Phoenix, Arizona (PRWEB) March 18, 2009
The color, regalia and traditions of military societies of the 18th and 19th centuries will be the focus of a new "Art of the Warrior" painting series by Phoenix-based artist Kenneth Ferguson, who will exhibit the first of these new original works, "The Road to Moscow" in Space #168 at the 39th Annual Scottsdale Arts Festival, March 20 - 22, 2009 on the Scottsdale Civic Plaza Mall in Scottsdale, Arizona. "Whether it's a French Dragoon, a Zulu warrior or a Plains Indian Dog Soldier, I've been entranced since I was a little kid by the elaborate regalia, weaponry and other accoutrements of these warriors and soldiers," said Ken. "Who knows, this might have all started when my parents took me to see the epic movie "Zulu" at the theatre some 40 years ago."
"The Road to Moscow" is an original painting and measures 30" x 24". It represents a French heavy cavalryman of the 5th Cuirassiers in Napoleon's Grand Armée, circa 1812. "These were big men on big horses," noted Ken, "Their uniforms retained some of the last vestiges of armor to be seen on the European battlefield." Other paintings in the "Art of the Warrior" series will debut in 2010 at the Arizona Fine Art Expo in Scottsdale, Arizona. "Ken's paintings are highly distinctive and always promise our patrons a fantastic art experience," remarked Judi Combs, President of Fountain Hills-based Thunderbird Artists and part owner of the Arizona Fine Art EXPO. "We are very excited to be able to exhibit Ken's new works in 2010."
Over the span of a 28-year career as a fine artist, Ken has devoted himself to creating highly detailed, historically accurate paintings in watercolor that range in size from 10" x 12" miniatures to monumental works as large as 41" x 29". "I discovered the work of Paul Pletka in 1981," noted Ken. "His hyper-detail, rich color and semi-surreal handling of historic Native American imagery inspired me to push my work beyond familiar and expected portrayals of historical subject matter. I'm also very fond of the work of the great French 19th century military artist Jean Louis Meissonier and Edouard Detaille, as well as the wonderful book illustrations of 'Job' (Jacques Onfroy de Breville)."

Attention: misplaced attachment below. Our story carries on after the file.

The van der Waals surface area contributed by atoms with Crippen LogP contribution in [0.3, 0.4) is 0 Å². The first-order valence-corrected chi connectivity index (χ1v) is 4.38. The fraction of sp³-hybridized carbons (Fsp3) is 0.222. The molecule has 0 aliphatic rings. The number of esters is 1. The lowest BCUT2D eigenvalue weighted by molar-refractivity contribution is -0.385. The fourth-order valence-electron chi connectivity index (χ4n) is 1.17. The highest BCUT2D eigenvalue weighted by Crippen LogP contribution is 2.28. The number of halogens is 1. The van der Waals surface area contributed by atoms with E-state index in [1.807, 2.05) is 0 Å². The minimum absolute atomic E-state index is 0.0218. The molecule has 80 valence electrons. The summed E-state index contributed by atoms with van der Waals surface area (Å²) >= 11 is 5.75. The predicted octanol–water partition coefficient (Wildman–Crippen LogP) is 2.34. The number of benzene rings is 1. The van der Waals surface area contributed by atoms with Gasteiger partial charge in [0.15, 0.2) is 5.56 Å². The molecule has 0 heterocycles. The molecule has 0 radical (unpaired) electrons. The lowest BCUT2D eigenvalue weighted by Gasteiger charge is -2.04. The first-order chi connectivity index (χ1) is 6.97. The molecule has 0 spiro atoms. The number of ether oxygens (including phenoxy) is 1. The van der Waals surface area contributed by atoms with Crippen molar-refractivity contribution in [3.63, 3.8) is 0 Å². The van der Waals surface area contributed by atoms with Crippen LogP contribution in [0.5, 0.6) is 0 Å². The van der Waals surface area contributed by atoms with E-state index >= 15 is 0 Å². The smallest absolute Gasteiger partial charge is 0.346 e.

Ken "scratch builds" his paintings, meaning that after arriving at the subject matters he wants to portray, he does a number of rough sketches to work out the composition and placement of the figure on the paper. He researches attire, weaponry and other aspects of material culture using everything from museum catalogs to first-hand observation of actual artifacts. He also researches physical appearance such as hairstyles and facial features using period portraits, historical photographs and first-hand written descriptions. He then translates this research into a final detailed drawing that becomes the basis for the finished painting. The actual painting style is, according to Ken, "a rather slow process of achieving rich color saturation through multiple overlays of controlled transparent watercolor washes. I finish with dry brush and splatter. A large painting can take between 200 and 300 hours to complete."
For additional information on the Ken's participation in the Scottsdale Arts Festival, the Arizona Fine Art EXPO or about the "Art of the Warrior" series, contact Ken at 623.869.9588 or visit his website at http://www.kennethfergusonfineart.com.
About Kenneth Ferguson
Ken Ferguson was born and raised in the western suburbs of Chicago. He obtained his B.F.A. in Illustration from Northern Illinois University in Dekalb, Illinois in 1981. Ken currently resides with his wife Diana on the northern edge of Phoenix, Arizona, where in addition to painting and doing historical research, he enjoys hiking and exploring the region's natural beauty. Ken's paintings reflect a distinctive approach to watercolor. From the early years of his career, Ken exhibited an interest in pushing the boundaries of this medium--most often known for its spontaneous washes and atmospheric qualities. In doing so, he has developed a technique that is a blend of both contemporary and Victorian approaches to watercolor painting. Ken's style is the result of a time-consuming method that involves multiple overlays of controlled washes, along with dry brush and splatter. Combined, these elements give his original paintings a rich color and pigment saturation seldom achieved in this difficult medium.
623.869.9588 or 602.799.8250